What It’s Like to Go Nonverbal

What It’s Like to Go Nonverbal

It?s almost physically painful to talk.

Image for postPhoto by Mimi Thian on Unsplash

I hate small talk. That?s just part of who I am.

It?s one reason I?m so glad to finally be living alone.

When I lived with my parents, they would ask me how work was every time I came home. While I definitely could appreciate their concern, the question always bothered me for some reason.

Maybe it was because I was tired from dealing with people all day. I used to work a retail job where I would have to put on a people-person facade to talk to customers.

When I moved on from that job to my current one, I used to have to commute an hour and a half in traffic. That exhausted me mentally and physically.

Both of those occasions made answering simple questions as soon as I got home almost impossible. Just saying the words ?fine? or ?good? or even grunting in assent took all of what little energy I had left.

It wasn?t until recently that I realized I was going nonverbal in those moments. I needed time to recharge from being around people or in a stressful situation, like Dallas rush hour traffic, for several hours a day.

Being nonverbal is a fairly common trait among people on the autism spectrum. Some folks can?t talk at all, while for others, it?s more of a temporary state.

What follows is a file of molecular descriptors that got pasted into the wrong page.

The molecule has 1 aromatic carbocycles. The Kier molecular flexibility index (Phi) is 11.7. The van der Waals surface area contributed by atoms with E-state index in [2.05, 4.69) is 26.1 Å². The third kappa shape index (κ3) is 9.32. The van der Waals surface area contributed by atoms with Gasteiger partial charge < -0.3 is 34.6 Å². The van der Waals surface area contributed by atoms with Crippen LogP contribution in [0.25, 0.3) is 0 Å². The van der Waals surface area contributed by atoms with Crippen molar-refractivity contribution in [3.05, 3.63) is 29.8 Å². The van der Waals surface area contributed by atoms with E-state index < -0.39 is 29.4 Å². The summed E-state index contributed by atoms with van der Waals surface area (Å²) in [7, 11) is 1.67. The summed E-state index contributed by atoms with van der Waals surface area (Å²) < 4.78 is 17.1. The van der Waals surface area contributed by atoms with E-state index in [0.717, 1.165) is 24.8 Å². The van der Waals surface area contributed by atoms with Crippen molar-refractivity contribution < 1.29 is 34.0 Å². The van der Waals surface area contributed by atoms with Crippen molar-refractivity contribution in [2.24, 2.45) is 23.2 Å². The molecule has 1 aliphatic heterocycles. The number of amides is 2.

It typically happens when we go into sensory overload from being overstimulated by our surroundings. That?s another common trait of people with autism.

Going nonverbal is basically when someone with autism shuts down and can?t talk.

Well, speaking from personal experience, it?s not impossible to talk per se. It just becomes incredibly difficult and it takes all of my strength.

It?s like walking barefoot on pins and needles when everyone else but me came prepared with steel-toed boots.

The best way to deal with someone with autism going nonverbal? Only ask them yes or no questions.

That way they can simply nod or shake their head. Start off with ?are you nonverbal right now??

I can still nod my head when my ability to speak has been impaired. I might not be willing to hold down a conversation, but I can still give you basic affirmative or negative answers.

Ultimately, if you want to have an actual chat with me when I?ve gone nonverbal, you?ll just have to wait it out.

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